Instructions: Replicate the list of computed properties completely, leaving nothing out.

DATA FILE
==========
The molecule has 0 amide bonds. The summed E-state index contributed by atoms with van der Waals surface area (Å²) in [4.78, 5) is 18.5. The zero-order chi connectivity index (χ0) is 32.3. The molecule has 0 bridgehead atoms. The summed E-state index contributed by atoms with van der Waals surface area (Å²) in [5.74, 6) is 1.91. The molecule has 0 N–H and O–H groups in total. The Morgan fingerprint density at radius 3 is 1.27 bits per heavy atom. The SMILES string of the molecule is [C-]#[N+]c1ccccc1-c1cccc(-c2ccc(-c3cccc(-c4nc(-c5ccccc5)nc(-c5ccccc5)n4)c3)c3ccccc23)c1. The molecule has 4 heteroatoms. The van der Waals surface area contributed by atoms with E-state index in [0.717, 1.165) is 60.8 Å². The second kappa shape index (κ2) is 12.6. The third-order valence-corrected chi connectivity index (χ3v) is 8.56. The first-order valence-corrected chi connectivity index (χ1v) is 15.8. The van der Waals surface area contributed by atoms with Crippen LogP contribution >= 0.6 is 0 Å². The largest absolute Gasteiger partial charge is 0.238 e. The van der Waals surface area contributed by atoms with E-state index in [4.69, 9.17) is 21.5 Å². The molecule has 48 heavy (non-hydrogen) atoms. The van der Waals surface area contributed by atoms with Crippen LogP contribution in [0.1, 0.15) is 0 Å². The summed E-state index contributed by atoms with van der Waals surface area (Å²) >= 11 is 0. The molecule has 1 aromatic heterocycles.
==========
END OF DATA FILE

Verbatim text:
The molecule has 0 amide bonds. The summed E-state index contributed by atoms with van der Waals surface area (Å²) in [4.78, 5) is 18.5. The zero-order chi connectivity index (χ0) is 32.3. The molecule has 0 bridgehead atoms. The summed E-state index contributed by atoms with van der Waals surface area (Å²) in [5.74, 6) is 1.91. The molecule has 0 N–H and O–H groups in total. The Morgan fingerprint density at radius 3 is 1.27 bits per heavy atom. The SMILES string of the molecule is [C-]#[N+]c1ccccc1-c1cccc(-c2ccc(-c3cccc(-c4nc(-c5ccccc5)nc(-c5ccccc5)n4)c3)c3ccccc23)c1. The molecule has 4 heteroatoms. The van der Waals surface area contributed by atoms with E-state index in [0.717, 1.165) is 60.8 Å². The second kappa shape index (κ2) is 12.6. The third-order valence-corrected chi connectivity index (χ3v) is 8.56. The first-order valence-corrected chi connectivity index (χ1v) is 15.8. The van der Waals surface area contributed by atoms with Crippen LogP contribution >= 0.6 is 0 Å². The largest absolute Gasteiger partial charge is 0.238 e. The van der Waals surface area contributed by atoms with E-state index in [4.69, 9.17) is 21.5 Å². The molecule has 48 heavy (non-hydrogen) atoms. The van der Waals surface area contributed by atoms with Crippen LogP contribution in [0.1, 0.15) is 0 Å². The summed E-state index contributed by atoms with van der Waals surface area (Å²) >= 11 is 0. The molecule has 1 aromatic heterocycles.